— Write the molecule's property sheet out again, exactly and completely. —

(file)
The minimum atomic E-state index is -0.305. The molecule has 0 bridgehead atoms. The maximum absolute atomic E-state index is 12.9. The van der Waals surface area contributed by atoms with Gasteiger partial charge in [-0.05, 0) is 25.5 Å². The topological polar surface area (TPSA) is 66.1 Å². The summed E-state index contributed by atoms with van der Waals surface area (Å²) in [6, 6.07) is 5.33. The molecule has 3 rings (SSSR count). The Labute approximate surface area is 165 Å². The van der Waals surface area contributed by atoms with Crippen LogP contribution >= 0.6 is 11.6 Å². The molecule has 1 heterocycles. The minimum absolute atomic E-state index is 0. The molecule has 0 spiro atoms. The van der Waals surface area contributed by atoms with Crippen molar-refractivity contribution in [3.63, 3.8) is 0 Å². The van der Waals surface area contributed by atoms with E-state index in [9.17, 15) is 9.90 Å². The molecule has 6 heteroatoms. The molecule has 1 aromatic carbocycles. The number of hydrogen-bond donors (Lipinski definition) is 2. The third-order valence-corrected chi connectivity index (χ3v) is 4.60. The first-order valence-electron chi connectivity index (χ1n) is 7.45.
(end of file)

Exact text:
The minimum atomic E-state index is -0.305. The molecule has 0 bridgehead atoms. The maximum absolute atomic E-state index is 12.9. The van der Waals surface area contributed by atoms with Gasteiger partial charge in [-0.05, 0) is 25.5 Å². The topological polar surface area (TPSA) is 66.1 Å². The summed E-state index contributed by atoms with van der Waals surface area (Å²) in [6, 6.07) is 5.33. The molecule has 3 rings (SSSR count). The Labute approximate surface area is 165 Å². The van der Waals surface area contributed by atoms with Crippen LogP contribution >= 0.6 is 11.6 Å². The molecule has 1 heterocycles. The minimum absolute atomic E-state index is 0. The molecule has 0 spiro atoms. The van der Waals surface area contributed by atoms with Crippen molar-refractivity contribution in [3.63, 3.8) is 0 Å². The van der Waals surface area contributed by atoms with E-state index in [9.17, 15) is 9.90 Å². The molecule has 6 heteroatoms. The molecule has 1 aromatic carbocycles. The number of hydrogen-bond donors (Lipinski definition) is 2. The third-order valence-corrected chi connectivity index (χ3v) is 4.60. The first-order valence-electron chi connectivity index (χ1n) is 7.45.